We have to admit, it’s quite sad to see something like a dolphin show in the top 20 list, since we’d much rather see these creatures out in the ocean, but the aquarium and free show at Churaumi Aquarium remains a popular destination for visitors.
9. Asakusa Culture Tourist Information Center (Taito-ku, Tokyo)
This seven-story building is much more than just a tourist information center—it also houses conference rooms, exhibition spaces, and a cafe and free observation deck on the 7th floor. Located just across the road from world-famous Sensoji Temple, the top floor has a great view of the temple grounds and Tokyo Skytree.
8. Nikka Whisky Yoichi distillery (Yoichi, Hokkaido)
Nikka Whisky Distillery was built at Yoichi in 1934, on a site chosen for its rich peat, fresh air and clear water. As one of Japan’s top whisky makers, Nikka has built a huge following around the world, and the Yoichi distillery is particularly popular for its free guided tours, self-guided walks and tastings.
7. Kurobe Dam (Tateyama, Toyama Prefecture)
At 186 meters (610 feet) in height, Kurobe Dam is Japan’s tallest dam and one of the largest in the world. Located in the beautiful Northern Alps region, the dam releases a huge torrent of water daily from June 26 to October 15, creating an impressive sight.
6. Shugakuin Imperial Villa (Kyoto City, Kyoto Prefecture)
Shugakuin Rikyu is an imperial villa built in the mid-17th century for a retired emperor. In autumn, the Japanese garden here becomes breathtakingly beautiful as the fall leaves change color.
5. Hotel New Otani Japanese Garden (Chiyoda-ku, Tokyo)
One of Tokyo’s best gardens is tucked away on the grounds of a hotel which stands on property once owned by samurai lords. The 10-acre garden is open to guests and visitors alike, and is notable for its koi ponds, waterfall, vermillion bridges and ancient stone lanterns.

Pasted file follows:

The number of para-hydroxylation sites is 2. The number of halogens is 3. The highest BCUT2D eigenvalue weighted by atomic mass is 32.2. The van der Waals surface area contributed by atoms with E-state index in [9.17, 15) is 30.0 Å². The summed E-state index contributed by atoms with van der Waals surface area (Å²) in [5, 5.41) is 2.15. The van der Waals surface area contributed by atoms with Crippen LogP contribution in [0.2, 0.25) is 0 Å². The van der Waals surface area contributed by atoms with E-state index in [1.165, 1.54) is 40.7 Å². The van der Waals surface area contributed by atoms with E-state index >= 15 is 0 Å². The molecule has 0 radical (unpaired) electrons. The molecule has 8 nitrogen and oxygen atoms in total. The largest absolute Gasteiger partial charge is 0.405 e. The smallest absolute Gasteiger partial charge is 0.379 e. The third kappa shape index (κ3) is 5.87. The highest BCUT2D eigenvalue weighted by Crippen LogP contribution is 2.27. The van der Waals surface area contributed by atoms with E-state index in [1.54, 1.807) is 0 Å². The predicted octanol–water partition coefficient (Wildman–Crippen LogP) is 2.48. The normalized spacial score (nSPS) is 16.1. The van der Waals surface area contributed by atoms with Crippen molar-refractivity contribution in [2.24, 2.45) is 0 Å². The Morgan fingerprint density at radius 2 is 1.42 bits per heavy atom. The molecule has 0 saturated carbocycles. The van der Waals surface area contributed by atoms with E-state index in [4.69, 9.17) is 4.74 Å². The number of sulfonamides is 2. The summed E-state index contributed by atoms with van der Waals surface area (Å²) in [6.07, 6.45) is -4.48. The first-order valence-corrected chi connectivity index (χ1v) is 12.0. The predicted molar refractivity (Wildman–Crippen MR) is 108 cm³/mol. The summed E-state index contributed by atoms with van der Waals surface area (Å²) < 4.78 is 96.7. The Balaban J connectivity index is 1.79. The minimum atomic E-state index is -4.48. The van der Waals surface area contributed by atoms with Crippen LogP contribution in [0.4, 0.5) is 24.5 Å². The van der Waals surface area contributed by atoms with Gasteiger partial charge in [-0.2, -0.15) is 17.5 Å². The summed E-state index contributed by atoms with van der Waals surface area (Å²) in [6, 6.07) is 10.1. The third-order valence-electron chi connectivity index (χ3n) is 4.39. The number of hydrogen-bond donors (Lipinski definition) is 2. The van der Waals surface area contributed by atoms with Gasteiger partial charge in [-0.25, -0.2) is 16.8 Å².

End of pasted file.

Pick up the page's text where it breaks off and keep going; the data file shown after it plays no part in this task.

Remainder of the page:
4. The Japan Maritime Self-Defense Force Kure Museum (Kure City, Hiroshima Prefecture)
This museum contains exhibits on the history of the JMSDF and mine-sweeping techniques, and is the first in Japan to display an actual giant submarine on land. Visitors can climb inside the submarine and feel what it might’ve been like for the vessel’s 75-member crew under the ocean, and there’s also a working periscope onboard that lets you peer out into Hiroshima Bay.
3. Happo-en (Minato-ku, Tokyo)
This wedding and banquet facility is known for its stunning traditional gardens and architecture that harks back to the Edo period (1603–1867). Once the residence of a 17th-century samurai, now anyone is welcome to enter and enjoy the koi pond, sakura trees and centuries-old bonsai trees free of charge.
2. Kirin Beer Yokohama Factory (Yokohama, Kanagawa Prefecture)
Due to its convenient location and status as one of Japan’s top four leading beer brands, Kirin comes close to taking the number one spot on this list. At its Yokohama facility, visitors can enjoy two beers and some snacks for free following the guided tour.
1. JAL Factory Tour Sky Museum (Ota-ku, Tokyo)
And at number one on the list of free activities in Japan is…a hangar tour. Here, you can view planes undergoing maintenance and safety checks, and enjoy hands-on experiences like taking photos in genuine uniforms and trying out different JAL jobs, making this an extremely popular tour for children and adults alike.
So there you have it, the top 20 free attractions in Japan for 2018. Proof that you don’t need to spend a single yen to enjoy some of the best sights, tastes and experiences that the country has to offer.
All photos sourced from TripAdvisor Japan. Read the original article from SoraNews24 via the link below!